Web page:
And the fuss could have been a whole lot worse.
They don't have these here.

So after that, I went to eat a hamburger at Carl's Jr. because BE and my lawyer had been talking about that and it planted a seed. Between bites, I messaged everyone I know that I was divorced. Then I bought a swimsuit.

After that, I went to listen to a Türk sanat music concert where my student had a solo and life went on in this weird way it keeps on doing...

15 comments:

Stranger said...

BtoB, I think I accidentally deleted your comment.

But yeah. It's gotten relatively quiet so it feels a little like day after Christmas letdown around here...

A Seasonal Cook in Turkey said...

Well, that was quite an account, dear Stranger! Phew! What do I say? Congratulations - no, surely not but anyway, glad you got through it all OK. On with the rest of your life now!

Stranger said...

I'm totally cool with congratulations. Thanks, Claudia! Here's the the next big mess I find myself in! :)

Jane said...

What a great post! I totally understand you wanting to tell everyone on the bus. Here's to your happiness on the next stage of your life.

Ayak said...

Well it's over now and your life can start again. I felt all your emotions in that post. I really did. Here's to your future...the happy one you deserve xxxx

Stranger said...

Thanks guys!

Anonymous said...

Congratulations, Stranger! Once it's resolved that it has to get done, it's good to get the divorce over with minimal fuss. Sounds like it went okay. I'm glad for you and I hope that things will be easier and better. Carry on! :)

Anonymous said...

Well done. No idea what is happening with me but am calling my son and DHLing him presents.

31

Stranger said...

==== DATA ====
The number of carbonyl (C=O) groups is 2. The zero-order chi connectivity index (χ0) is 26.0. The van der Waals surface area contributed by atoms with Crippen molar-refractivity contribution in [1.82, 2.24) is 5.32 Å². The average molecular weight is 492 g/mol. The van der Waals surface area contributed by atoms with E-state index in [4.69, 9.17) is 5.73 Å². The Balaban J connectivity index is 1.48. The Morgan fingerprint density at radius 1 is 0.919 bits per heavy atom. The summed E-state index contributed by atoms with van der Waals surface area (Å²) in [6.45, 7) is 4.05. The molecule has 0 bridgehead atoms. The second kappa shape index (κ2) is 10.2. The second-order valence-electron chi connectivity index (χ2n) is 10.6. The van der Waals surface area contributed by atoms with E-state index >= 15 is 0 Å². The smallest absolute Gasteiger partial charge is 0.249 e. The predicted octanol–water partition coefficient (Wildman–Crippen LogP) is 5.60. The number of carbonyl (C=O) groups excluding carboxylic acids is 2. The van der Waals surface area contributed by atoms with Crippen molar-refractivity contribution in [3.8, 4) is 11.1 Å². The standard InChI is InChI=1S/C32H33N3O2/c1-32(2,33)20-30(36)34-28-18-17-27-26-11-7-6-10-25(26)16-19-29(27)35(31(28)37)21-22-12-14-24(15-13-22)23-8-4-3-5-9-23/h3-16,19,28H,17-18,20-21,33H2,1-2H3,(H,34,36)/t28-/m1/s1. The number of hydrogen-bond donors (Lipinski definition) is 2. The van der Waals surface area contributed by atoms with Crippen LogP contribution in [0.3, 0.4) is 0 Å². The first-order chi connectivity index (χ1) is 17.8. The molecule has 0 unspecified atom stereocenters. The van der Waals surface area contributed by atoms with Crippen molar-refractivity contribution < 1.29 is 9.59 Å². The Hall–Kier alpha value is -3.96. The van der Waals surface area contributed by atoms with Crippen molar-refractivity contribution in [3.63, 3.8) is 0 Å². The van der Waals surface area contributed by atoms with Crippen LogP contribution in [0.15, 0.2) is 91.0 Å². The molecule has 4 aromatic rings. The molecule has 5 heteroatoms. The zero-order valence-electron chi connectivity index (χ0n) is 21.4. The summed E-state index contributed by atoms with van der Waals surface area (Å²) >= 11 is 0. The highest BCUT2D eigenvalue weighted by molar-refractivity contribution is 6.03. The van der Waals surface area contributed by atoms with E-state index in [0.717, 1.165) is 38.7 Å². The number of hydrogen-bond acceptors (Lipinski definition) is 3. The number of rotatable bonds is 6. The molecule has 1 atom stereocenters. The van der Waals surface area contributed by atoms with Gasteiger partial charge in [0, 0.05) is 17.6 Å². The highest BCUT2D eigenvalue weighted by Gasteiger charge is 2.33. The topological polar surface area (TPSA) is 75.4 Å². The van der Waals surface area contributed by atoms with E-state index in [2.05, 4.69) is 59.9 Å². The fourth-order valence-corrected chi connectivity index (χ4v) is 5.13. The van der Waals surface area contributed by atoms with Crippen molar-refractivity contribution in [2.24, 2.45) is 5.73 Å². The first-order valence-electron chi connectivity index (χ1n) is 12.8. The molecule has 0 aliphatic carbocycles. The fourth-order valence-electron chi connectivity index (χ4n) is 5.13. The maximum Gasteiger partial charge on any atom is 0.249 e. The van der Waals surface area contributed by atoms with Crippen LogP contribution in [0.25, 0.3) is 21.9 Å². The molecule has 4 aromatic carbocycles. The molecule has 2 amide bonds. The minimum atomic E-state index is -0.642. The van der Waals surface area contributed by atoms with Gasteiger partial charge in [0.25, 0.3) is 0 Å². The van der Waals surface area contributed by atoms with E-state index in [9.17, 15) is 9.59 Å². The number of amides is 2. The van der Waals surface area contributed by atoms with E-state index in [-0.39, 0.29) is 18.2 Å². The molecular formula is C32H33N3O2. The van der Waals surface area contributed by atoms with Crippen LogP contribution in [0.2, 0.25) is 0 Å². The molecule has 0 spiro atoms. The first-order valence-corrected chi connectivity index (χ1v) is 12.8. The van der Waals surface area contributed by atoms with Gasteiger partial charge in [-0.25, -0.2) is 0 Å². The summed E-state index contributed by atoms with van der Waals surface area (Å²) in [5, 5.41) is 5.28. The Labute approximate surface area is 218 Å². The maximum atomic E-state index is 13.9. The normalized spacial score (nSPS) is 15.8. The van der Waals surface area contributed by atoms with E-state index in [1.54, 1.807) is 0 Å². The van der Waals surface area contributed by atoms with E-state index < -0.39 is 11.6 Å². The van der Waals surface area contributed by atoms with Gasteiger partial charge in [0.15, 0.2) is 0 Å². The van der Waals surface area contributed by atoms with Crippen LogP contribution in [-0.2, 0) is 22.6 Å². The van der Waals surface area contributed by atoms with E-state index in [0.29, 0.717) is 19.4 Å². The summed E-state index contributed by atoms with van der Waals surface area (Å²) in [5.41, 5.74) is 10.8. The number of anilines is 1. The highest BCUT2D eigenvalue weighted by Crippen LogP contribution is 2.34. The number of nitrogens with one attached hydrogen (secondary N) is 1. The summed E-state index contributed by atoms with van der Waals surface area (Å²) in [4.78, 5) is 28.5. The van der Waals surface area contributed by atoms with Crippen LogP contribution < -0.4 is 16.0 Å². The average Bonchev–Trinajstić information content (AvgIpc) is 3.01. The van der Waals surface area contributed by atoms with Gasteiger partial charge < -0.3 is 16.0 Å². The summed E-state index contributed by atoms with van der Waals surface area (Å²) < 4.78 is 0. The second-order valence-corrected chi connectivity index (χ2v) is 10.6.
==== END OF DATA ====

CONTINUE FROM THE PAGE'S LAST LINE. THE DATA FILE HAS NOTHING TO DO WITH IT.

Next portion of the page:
31, sorry to hear things are still moving slowly for you. Still out of the country?

Anonymous who didn't want me to post the comment-- thanks for saying all that to me, really. I'm glad you've found something that's working for you with the family and everything. When I see things like that it lets me think a little bit that maybe it wasn't all me and my apparent inflexibility, these problems we were having, and that perhaps a lot of it was about them too.

And thanks for your kind words about everything else. Take care!

S.

Anonymous said...

I am in Kazakhstan for another 8 weeks and hopefully going to get a week in Ist at the end of July as I have a temporary job at a UK Uni for August.

31

Stranger said...

I can't imagine trying to deal with this long distance. Best of luck to you, and please drop me an email if I can be any help. You certainly helped me when I needed it...

Take care.

Aunt Sis said...

You are the best writer. I get all the emotional teeth as well as the cultural aura and I feel like I'm right there with you. What a gift you have, girl. I hope you are feeling more grounded now that this divorce is behind you and a new life begins. Love you.

Stranger said...

Thank you Aunt Sis. Grounded isn't the word I'd use for how I'm feeling, but it's a really good feeling nonetheless.

I miss you.

S.

Anonymous said...

Making you feel like its all your fault, YOU are the weird one asking too much, doing things wrong, dont know the the real thing, you are the crazy one, the one failing to accumulate and fit in. "everyone else in the whole world is living like this and you dont know a shit about the thing! because you are from that country and that country is full of nuts not like the rest of the world" ! (turks) have an amazing ability to do all that, to wash themselves cleaner than than snow and make you doubt in yourself- maybe there IS something wrong with me?! And then reading posts like yours really do bring the reality back! Thank you and seriously congrats! Wish i had a drive to do smth about my own unhappiness, maybe its just waiting for the point of no return

Stranger said...

I exactly know the feeling, Anonymous. You've totally captured it.

I just hope you can find your own way out. There's always a way, I think. There must be. It's just damn hard to find sometimes...

Good luck.